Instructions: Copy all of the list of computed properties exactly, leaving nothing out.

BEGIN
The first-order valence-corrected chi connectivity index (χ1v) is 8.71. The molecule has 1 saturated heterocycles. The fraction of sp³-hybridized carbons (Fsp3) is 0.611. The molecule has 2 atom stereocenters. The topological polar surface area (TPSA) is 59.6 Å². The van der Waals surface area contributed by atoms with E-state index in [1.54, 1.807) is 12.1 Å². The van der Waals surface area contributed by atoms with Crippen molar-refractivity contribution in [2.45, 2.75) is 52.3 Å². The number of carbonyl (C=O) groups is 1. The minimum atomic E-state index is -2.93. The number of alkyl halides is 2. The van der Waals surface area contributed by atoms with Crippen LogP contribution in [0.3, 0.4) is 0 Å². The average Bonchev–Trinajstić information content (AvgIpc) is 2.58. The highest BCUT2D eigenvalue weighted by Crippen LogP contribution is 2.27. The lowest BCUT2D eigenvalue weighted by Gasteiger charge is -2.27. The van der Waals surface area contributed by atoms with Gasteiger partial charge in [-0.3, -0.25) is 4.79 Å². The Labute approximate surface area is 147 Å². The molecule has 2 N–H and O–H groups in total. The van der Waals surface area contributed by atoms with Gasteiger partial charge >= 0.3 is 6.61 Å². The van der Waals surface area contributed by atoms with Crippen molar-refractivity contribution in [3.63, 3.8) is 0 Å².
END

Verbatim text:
The first-order valence-corrected chi connectivity index (χ1v) is 8.71. The molecule has 1 saturated heterocycles. The fraction of sp³-hybridized carbons (Fsp3) is 0.611. The molecule has 2 atom stereocenters. The topological polar surface area (TPSA) is 59.6 Å². The van der Waals surface area contributed by atoms with E-state index in [1.54, 1.807) is 12.1 Å². The van der Waals surface area contributed by atoms with Crippen molar-refractivity contribution in [2.45, 2.75) is 52.3 Å². The number of carbonyl (C=O) groups is 1. The minimum atomic E-state index is -2.93. The number of alkyl halides is 2. The van der Waals surface area contributed by atoms with Crippen LogP contribution in [0.3, 0.4) is 0 Å². The average Bonchev–Trinajstić information content (AvgIpc) is 2.58. The highest BCUT2D eigenvalue weighted by Crippen LogP contribution is 2.27. The lowest BCUT2D eigenvalue weighted by Gasteiger charge is -2.27. The van der Waals surface area contributed by atoms with Gasteiger partial charge in [-0.3, -0.25) is 4.79 Å². The Labute approximate surface area is 147 Å². The molecule has 2 N–H and O–H groups in total. The van der Waals surface area contributed by atoms with Gasteiger partial charge >= 0.3 is 6.61 Å². The van der Waals surface area contributed by atoms with Crippen molar-refractivity contribution in [3.63, 3.8) is 0 Å².